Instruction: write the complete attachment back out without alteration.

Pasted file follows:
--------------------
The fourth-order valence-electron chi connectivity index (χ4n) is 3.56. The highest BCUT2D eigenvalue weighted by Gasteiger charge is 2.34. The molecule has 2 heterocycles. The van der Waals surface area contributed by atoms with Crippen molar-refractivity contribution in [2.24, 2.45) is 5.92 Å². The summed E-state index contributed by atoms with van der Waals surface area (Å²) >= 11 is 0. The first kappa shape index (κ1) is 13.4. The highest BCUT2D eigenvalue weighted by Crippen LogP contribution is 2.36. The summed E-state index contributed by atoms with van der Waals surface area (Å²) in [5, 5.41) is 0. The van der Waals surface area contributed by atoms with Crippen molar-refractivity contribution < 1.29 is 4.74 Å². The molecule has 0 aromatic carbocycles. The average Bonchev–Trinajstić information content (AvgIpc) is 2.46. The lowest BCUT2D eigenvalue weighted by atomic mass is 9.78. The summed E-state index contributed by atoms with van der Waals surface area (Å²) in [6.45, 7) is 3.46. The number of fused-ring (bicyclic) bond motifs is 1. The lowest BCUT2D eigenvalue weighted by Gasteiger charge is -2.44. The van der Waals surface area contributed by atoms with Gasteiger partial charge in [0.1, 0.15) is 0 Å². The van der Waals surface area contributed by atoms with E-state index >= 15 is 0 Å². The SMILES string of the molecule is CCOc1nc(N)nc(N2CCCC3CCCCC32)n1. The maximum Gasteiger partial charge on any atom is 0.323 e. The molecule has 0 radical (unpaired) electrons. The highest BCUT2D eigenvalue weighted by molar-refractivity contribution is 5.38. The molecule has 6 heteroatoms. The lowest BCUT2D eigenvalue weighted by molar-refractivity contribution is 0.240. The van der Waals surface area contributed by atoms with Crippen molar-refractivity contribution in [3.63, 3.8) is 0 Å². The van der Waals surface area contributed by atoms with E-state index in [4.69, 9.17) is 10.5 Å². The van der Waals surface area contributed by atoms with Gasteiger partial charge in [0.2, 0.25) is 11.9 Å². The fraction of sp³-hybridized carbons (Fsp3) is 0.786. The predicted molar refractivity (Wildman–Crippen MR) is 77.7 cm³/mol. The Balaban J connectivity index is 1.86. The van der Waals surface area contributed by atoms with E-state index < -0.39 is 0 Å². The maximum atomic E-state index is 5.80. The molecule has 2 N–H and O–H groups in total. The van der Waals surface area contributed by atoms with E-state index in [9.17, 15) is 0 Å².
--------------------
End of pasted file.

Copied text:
The fourth-order valence-electron chi connectivity index (χ4n) is 3.56. The highest BCUT2D eigenvalue weighted by Gasteiger charge is 2.34. The molecule has 2 heterocycles. The van der Waals surface area contributed by atoms with Crippen molar-refractivity contribution in [2.24, 2.45) is 5.92 Å². The summed E-state index contributed by atoms with van der Waals surface area (Å²) >= 11 is 0. The first kappa shape index (κ1) is 13.4. The highest BCUT2D eigenvalue weighted by Crippen LogP contribution is 2.36. The summed E-state index contributed by atoms with van der Waals surface area (Å²) in [5, 5.41) is 0. The van der Waals surface area contributed by atoms with Crippen molar-refractivity contribution < 1.29 is 4.74 Å². The molecule has 0 aromatic carbocycles. The average Bonchev–Trinajstić information content (AvgIpc) is 2.46. The lowest BCUT2D eigenvalue weighted by atomic mass is 9.78. The summed E-state index contributed by atoms with van der Waals surface area (Å²) in [6.45, 7) is 3.46. The number of fused-ring (bicyclic) bond motifs is 1. The lowest BCUT2D eigenvalue weighted by Gasteiger charge is -2.44. The van der Waals surface area contributed by atoms with Gasteiger partial charge in [0.1, 0.15) is 0 Å². The van der Waals surface area contributed by atoms with E-state index >= 15 is 0 Å². The SMILES string of the molecule is CCOc1nc(N)nc(N2CCCC3CCCCC32)n1. The maximum Gasteiger partial charge on any atom is 0.323 e. The molecule has 0 radical (unpaired) electrons. The highest BCUT2D eigenvalue weighted by molar-refractivity contribution is 5.38. The molecule has 6 heteroatoms. The lowest BCUT2D eigenvalue weighted by molar-refractivity contribution is 0.240. The van der Waals surface area contributed by atoms with Crippen molar-refractivity contribution in [3.63, 3.8) is 0 Å². The van der Waals surface area contributed by atoms with E-state index in [4.69, 9.17) is 10.5 Å². The van der Waals surface area contributed by atoms with Gasteiger partial charge in [0.2, 0.25) is 11.9 Å². The fraction of sp³-hybridized carbons (Fsp3) is 0.786. The predicted molar refractivity (Wildman–Crippen MR) is 77.7 cm³/mol. The Balaban J connectivity index is 1.86. The van der Waals surface area contributed by atoms with E-state index < -0.39 is 0 Å². The maximum atomic E-state index is 5.80. The molecule has 2 N–H and O–H groups in total. The van der Waals surface area contributed by atoms with E-state index in [9.17, 15) is 0 Å².